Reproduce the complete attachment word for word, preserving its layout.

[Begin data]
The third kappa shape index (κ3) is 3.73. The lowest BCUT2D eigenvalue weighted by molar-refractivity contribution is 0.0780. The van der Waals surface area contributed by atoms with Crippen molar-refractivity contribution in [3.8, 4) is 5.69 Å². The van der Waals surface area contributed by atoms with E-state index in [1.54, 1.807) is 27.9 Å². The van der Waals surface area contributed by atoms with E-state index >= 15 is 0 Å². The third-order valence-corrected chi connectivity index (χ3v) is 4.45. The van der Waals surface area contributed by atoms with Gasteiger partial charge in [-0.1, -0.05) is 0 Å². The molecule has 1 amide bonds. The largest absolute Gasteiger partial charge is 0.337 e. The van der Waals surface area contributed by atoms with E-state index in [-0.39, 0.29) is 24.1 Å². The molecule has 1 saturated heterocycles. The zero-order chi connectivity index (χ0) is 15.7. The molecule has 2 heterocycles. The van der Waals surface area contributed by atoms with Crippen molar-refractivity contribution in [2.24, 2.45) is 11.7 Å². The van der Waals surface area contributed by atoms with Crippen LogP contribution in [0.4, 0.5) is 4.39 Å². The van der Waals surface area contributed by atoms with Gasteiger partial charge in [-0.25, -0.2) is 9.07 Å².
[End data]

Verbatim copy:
The third kappa shape index (κ3) is 3.73. The lowest BCUT2D eigenvalue weighted by molar-refractivity contribution is 0.0780. The van der Waals surface area contributed by atoms with Crippen molar-refractivity contribution in [3.8, 4) is 5.69 Å². The van der Waals surface area contributed by atoms with E-state index in [1.54, 1.807) is 27.9 Å². The van der Waals surface area contributed by atoms with E-state index >= 15 is 0 Å². The third-order valence-corrected chi connectivity index (χ3v) is 4.45. The van der Waals surface area contributed by atoms with Gasteiger partial charge in [-0.1, -0.05) is 0 Å². The molecule has 1 amide bonds. The largest absolute Gasteiger partial charge is 0.337 e. The van der Waals surface area contributed by atoms with E-state index in [-0.39, 0.29) is 24.1 Å². The molecule has 1 saturated heterocycles. The zero-order chi connectivity index (χ0) is 15.7. The molecule has 2 heterocycles. The van der Waals surface area contributed by atoms with Crippen molar-refractivity contribution in [2.24, 2.45) is 11.7 Å². The van der Waals surface area contributed by atoms with Crippen LogP contribution in [0.4, 0.5) is 4.39 Å². The van der Waals surface area contributed by atoms with Gasteiger partial charge in [-0.25, -0.2) is 9.07 Å².